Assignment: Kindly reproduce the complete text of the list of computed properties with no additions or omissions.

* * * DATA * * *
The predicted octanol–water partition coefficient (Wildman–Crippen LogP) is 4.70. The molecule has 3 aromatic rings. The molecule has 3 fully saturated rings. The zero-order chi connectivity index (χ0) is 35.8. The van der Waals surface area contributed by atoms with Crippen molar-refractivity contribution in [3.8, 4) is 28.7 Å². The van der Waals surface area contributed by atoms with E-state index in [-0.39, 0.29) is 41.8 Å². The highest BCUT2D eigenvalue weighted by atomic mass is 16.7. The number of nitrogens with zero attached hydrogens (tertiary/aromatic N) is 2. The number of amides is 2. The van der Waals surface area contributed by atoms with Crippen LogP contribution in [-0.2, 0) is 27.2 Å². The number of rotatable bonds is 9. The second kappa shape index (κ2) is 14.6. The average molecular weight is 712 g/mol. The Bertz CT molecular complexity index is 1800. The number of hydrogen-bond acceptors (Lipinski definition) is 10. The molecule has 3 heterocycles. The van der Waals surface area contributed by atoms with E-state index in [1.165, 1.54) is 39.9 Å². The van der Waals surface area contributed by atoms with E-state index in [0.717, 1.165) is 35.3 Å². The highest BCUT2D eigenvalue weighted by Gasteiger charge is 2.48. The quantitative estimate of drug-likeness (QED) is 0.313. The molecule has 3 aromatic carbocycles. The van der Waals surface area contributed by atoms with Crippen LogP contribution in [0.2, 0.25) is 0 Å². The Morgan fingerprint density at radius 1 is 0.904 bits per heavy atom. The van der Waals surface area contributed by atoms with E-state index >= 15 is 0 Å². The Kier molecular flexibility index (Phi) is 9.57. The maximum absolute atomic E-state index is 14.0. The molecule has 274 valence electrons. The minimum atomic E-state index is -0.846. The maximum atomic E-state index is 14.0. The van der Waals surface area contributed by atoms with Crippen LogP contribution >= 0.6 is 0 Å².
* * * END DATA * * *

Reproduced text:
The predicted octanol–water partition coefficient (Wildman–Crippen LogP) is 4.70. The molecule has 3 aromatic rings. The molecule has 3 fully saturated rings. The zero-order chi connectivity index (χ0) is 35.8. The van der Waals surface area contributed by atoms with Crippen molar-refractivity contribution in [3.8, 4) is 28.7 Å². The van der Waals surface area contributed by atoms with E-state index in [-0.39, 0.29) is 41.8 Å². The highest BCUT2D eigenvalue weighted by atomic mass is 16.7. The number of nitrogens with zero attached hydrogens (tertiary/aromatic N) is 2. The number of amides is 2. The van der Waals surface area contributed by atoms with Crippen LogP contribution in [-0.2, 0) is 27.2 Å². The number of rotatable bonds is 9. The second kappa shape index (κ2) is 14.6. The average molecular weight is 712 g/mol. The Bertz CT molecular complexity index is 1800. The number of hydrogen-bond acceptors (Lipinski definition) is 10. The molecule has 3 heterocycles. The van der Waals surface area contributed by atoms with E-state index in [1.165, 1.54) is 39.9 Å². The van der Waals surface area contributed by atoms with E-state index in [0.717, 1.165) is 35.3 Å². The highest BCUT2D eigenvalue weighted by Gasteiger charge is 2.48. The quantitative estimate of drug-likeness (QED) is 0.313. The molecule has 3 aromatic carbocycles. The van der Waals surface area contributed by atoms with Crippen LogP contribution in [0.2, 0.25) is 0 Å². The Morgan fingerprint density at radius 1 is 0.904 bits per heavy atom. The van der Waals surface area contributed by atoms with E-state index >= 15 is 0 Å². The Kier molecular flexibility index (Phi) is 9.57. The maximum absolute atomic E-state index is 14.0. The molecule has 274 valence electrons. The minimum atomic E-state index is -0.846. The maximum atomic E-state index is 14.0. The van der Waals surface area contributed by atoms with Crippen LogP contribution >= 0.6 is 0 Å².